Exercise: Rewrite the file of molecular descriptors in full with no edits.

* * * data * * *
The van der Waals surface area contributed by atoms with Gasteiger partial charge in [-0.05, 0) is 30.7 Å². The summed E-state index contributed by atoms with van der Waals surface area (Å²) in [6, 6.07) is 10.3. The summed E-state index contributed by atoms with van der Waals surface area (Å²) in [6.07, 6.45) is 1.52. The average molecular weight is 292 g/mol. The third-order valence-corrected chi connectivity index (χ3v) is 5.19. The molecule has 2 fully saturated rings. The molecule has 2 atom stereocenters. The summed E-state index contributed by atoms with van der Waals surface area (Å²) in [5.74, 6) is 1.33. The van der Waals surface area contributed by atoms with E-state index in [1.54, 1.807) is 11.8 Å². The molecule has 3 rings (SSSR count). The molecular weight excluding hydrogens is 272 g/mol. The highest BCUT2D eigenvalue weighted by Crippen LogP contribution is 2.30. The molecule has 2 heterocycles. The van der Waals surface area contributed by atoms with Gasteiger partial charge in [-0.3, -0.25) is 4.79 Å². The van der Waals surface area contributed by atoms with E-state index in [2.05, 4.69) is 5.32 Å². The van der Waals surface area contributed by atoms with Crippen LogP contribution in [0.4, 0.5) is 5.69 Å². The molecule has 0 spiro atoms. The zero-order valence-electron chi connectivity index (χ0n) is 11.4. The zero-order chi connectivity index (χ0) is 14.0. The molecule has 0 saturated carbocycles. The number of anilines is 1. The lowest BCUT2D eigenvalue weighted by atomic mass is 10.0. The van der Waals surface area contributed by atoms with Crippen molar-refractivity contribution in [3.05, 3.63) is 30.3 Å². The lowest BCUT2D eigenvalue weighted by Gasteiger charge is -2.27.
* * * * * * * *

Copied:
The van der Waals surface area contributed by atoms with Gasteiger partial charge in [-0.05, 0) is 30.7 Å². The summed E-state index contributed by atoms with van der Waals surface area (Å²) in [6, 6.07) is 10.3. The summed E-state index contributed by atoms with van der Waals surface area (Å²) in [6.07, 6.45) is 1.52. The average molecular weight is 292 g/mol. The third-order valence-corrected chi connectivity index (χ3v) is 5.19. The molecule has 2 fully saturated rings. The molecule has 2 atom stereocenters. The summed E-state index contributed by atoms with van der Waals surface area (Å²) in [5.74, 6) is 1.33. The van der Waals surface area contributed by atoms with E-state index in [1.54, 1.807) is 11.8 Å². The molecule has 3 rings (SSSR count). The molecular weight excluding hydrogens is 272 g/mol. The highest BCUT2D eigenvalue weighted by Crippen LogP contribution is 2.30. The molecule has 2 heterocycles. The van der Waals surface area contributed by atoms with Gasteiger partial charge in [-0.3, -0.25) is 4.79 Å². The van der Waals surface area contributed by atoms with E-state index in [2.05, 4.69) is 5.32 Å². The van der Waals surface area contributed by atoms with Crippen LogP contribution in [0.4, 0.5) is 5.69 Å². The molecule has 0 spiro atoms. The zero-order valence-electron chi connectivity index (χ0n) is 11.4. The zero-order chi connectivity index (χ0) is 14.0. The molecule has 0 saturated carbocycles. The number of anilines is 1. The lowest BCUT2D eigenvalue weighted by atomic mass is 10.0. The van der Waals surface area contributed by atoms with Crippen molar-refractivity contribution in [3.05, 3.63) is 30.3 Å². The lowest BCUT2D eigenvalue weighted by Gasteiger charge is -2.27.